The data underlying the quantitative synthesis are provided as Supporting Information. The data underlying the qualitative synthesis exist within the underlying publications, which are referenced in the paper. Sex workers are at disproportionate risk of violence and sexual and emotional ill health, harms that have been linked to the criminalisation of sex work. We searched bibliographic databases between 1 January and 9 May for qualitative and quantitative research involving sex workers of all genders and terms relating to legislation, police, and health. We operationalised categories of lawful and unlawful police repression of sex workers or their clients, including criminal and administrative penalties. We included quantitative studies that measured associations between policing and outcomes of violence, health, and access to services, and qualitative studies that explored related pathways.
Making space for sex work: female street prostitution and the production of urban space
Sex work - Wikipedia
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Street prostitution is a form of sex work in which a sex worker solicits customers from a public place, most commonly a street, while waiting at street corners or walking alongside a street, but also other public places such as parks, benches, etc. The street prostitute is often dressed in a provocative manner. The sex act may be performed in the customer's car or in a nearby secluded street location, or at the prostitute's residence or in a rented motel room. Street prostitution is often illegal, even in jurisdictions that allow other forms of prostitution. It is estimated that only percent of sex workers are working in the streets; however, it is also estimated that 90 percent of the arrests of prostitutes are of street workers.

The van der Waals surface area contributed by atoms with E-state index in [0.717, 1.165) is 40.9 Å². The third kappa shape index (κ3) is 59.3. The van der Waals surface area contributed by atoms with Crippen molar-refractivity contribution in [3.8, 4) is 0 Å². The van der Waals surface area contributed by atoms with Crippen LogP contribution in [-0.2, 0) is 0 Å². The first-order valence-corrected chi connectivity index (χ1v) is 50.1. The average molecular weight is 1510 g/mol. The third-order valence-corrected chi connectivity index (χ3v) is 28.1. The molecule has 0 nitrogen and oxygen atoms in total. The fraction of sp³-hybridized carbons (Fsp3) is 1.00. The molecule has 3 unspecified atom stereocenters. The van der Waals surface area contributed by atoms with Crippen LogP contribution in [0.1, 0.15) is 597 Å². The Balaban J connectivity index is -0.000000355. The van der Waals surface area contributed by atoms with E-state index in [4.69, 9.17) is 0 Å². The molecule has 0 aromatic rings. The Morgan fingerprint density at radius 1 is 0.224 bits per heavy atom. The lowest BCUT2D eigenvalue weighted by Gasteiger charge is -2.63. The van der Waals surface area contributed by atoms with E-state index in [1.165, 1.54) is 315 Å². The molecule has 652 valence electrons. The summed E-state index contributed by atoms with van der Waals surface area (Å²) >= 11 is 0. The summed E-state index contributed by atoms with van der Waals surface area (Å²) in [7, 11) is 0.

Sex work is "the exchange of sexual services , performances, or products for material compensation. Furthermore, some prefer the use of the term because it seemingly grants more agency to the sellers of these services. Because of the agency associated with the term, "sex work" generally refers to voluntary sexual transactions; thus the term does not refer to human trafficking and other coerced or nonconsensual sexual transactions. Furthermore, the vast majority of academic literature on sex work focuses on prostitution , and to a lesser extent, exotic dancing ; there is little research on other forms of sex work.